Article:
Added 19.06.2018
 

I find it exceptionally irritating when I hear liberals worry about whether Israel will be able to remain a "Jewish and Democratic State" if it retains control of occupied Palestinian lands.

Added 18.06.2018
Daniel Wagner: "My prediction Korean War will be formally ended, the peninsula will be denuclearised, and a lasting peace will be the result."
Added 14.06.2018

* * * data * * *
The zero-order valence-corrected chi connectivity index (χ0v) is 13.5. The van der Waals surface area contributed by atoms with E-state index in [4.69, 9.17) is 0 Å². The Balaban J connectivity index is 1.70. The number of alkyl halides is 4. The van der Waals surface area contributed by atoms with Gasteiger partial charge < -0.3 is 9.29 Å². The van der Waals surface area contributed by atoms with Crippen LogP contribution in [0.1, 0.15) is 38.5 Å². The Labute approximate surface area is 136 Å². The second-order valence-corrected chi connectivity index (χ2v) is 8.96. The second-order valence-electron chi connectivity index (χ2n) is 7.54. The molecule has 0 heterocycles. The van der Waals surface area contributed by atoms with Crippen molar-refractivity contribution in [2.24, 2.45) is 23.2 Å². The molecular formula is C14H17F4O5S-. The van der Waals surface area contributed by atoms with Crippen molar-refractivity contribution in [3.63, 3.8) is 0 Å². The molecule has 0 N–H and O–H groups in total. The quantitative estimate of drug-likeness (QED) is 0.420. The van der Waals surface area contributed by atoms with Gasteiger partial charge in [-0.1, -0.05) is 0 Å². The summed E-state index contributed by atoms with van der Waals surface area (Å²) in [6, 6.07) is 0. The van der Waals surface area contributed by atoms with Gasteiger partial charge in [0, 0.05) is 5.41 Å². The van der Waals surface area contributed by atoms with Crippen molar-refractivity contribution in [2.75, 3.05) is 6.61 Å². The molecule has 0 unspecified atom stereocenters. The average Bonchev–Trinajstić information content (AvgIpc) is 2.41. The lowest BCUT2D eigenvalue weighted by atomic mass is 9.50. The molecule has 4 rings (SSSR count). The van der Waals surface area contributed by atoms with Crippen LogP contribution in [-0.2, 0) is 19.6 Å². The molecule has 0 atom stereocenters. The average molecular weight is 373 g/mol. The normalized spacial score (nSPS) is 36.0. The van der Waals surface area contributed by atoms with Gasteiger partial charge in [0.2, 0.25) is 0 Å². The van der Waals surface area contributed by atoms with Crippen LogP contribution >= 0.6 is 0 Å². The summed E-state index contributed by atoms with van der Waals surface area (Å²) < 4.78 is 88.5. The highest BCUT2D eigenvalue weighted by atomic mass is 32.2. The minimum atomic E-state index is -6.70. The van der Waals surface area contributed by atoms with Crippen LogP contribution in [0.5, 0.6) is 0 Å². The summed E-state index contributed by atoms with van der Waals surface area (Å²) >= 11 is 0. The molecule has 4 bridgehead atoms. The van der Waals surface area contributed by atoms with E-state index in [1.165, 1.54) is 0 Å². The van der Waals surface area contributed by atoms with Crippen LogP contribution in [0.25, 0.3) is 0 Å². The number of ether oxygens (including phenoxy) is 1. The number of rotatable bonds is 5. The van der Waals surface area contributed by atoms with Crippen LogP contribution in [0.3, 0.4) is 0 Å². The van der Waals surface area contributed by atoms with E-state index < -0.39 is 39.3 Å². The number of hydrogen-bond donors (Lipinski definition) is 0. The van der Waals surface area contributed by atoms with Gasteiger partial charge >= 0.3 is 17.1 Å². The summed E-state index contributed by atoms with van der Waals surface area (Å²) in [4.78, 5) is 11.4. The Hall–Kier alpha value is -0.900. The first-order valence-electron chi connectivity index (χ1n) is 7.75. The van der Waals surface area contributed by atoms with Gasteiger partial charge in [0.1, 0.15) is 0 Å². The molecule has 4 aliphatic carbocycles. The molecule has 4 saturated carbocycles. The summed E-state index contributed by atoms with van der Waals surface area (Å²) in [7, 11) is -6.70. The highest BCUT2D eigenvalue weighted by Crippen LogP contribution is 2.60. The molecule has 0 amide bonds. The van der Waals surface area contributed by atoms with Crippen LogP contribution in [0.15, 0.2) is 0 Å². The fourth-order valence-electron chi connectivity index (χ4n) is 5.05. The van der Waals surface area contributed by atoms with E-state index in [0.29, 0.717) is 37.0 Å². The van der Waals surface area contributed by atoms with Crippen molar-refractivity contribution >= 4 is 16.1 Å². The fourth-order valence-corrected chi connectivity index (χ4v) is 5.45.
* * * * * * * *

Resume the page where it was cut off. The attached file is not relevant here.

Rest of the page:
Extract: PiS [ the ruling Law and Justice party] has established the most significant addition to the Polish social safety net since 1989: the Family 500+ program. Launched in 2016, Family 500+ embodies the nationalism, traditional family values, and social consciousness that the PiS seeks to promote. The program pays families 500 złoty ($144) per month to provide care for a second or subsequent child...........The program has been enormously popular. Some 2.4 million families took advantage of it in the first two years. The benefit, equivalent to 40% of the minimum wage, has almost wiped out extreme poverty for children in Poland, reducing it by an estimated 70-80%........... Liberal pro-European politicians and policymakers are not convinced. They complain that such a generous family benefit will weaken work incentives and blow up the government budget. But initial evidence suggests that Family 500+ has actually increased economic activity. It has also reversed the post-communist decline in fertility, increased wages (particularly for women), and enabled families to buy school materials, take vacations, buy more clothes for their kids, and rely less on high-priced credit for basic household needs. And, thanks to rapid economic growth, the government deficit has steadily fallen, not grown.